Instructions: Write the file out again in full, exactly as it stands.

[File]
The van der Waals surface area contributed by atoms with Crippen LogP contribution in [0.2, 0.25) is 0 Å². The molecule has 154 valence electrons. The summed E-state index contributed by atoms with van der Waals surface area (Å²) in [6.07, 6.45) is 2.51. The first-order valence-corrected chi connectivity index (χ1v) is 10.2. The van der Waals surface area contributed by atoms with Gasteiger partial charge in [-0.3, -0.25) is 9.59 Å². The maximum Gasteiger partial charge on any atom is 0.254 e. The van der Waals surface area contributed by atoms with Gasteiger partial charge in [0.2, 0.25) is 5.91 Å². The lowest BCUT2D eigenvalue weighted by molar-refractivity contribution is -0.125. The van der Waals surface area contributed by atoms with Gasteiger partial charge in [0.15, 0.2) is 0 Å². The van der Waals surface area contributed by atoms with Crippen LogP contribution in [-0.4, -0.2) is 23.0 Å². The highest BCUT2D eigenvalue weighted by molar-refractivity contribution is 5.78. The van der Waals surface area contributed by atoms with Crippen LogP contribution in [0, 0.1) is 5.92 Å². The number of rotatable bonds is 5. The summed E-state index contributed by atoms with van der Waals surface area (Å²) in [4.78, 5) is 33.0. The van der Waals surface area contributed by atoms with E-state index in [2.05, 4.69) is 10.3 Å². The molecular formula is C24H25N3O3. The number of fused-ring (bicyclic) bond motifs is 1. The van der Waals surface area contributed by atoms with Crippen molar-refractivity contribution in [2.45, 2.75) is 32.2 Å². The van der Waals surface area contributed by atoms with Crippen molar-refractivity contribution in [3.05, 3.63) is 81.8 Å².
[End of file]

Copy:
The van der Waals surface area contributed by atoms with Crippen LogP contribution in [0.2, 0.25) is 0 Å². The molecule has 154 valence electrons. The summed E-state index contributed by atoms with van der Waals surface area (Å²) in [6.07, 6.45) is 2.51. The first-order valence-corrected chi connectivity index (χ1v) is 10.2. The van der Waals surface area contributed by atoms with Gasteiger partial charge in [-0.3, -0.25) is 9.59 Å². The maximum Gasteiger partial charge on any atom is 0.254 e. The van der Waals surface area contributed by atoms with Gasteiger partial charge in [0.2, 0.25) is 5.91 Å². The lowest BCUT2D eigenvalue weighted by molar-refractivity contribution is -0.125. The van der Waals surface area contributed by atoms with Gasteiger partial charge in [0.15, 0.2) is 0 Å². The van der Waals surface area contributed by atoms with Crippen LogP contribution in [-0.4, -0.2) is 23.0 Å². The highest BCUT2D eigenvalue weighted by molar-refractivity contribution is 5.78. The van der Waals surface area contributed by atoms with Crippen LogP contribution in [0, 0.1) is 5.92 Å². The number of rotatable bonds is 5. The summed E-state index contributed by atoms with van der Waals surface area (Å²) in [4.78, 5) is 33.0. The van der Waals surface area contributed by atoms with E-state index in [2.05, 4.69) is 10.3 Å². The molecular formula is C24H25N3O3. The number of fused-ring (bicyclic) bond motifs is 1. The van der Waals surface area contributed by atoms with Crippen molar-refractivity contribution in [2.45, 2.75) is 32.2 Å². The van der Waals surface area contributed by atoms with Crippen molar-refractivity contribution in [3.05, 3.63) is 81.8 Å².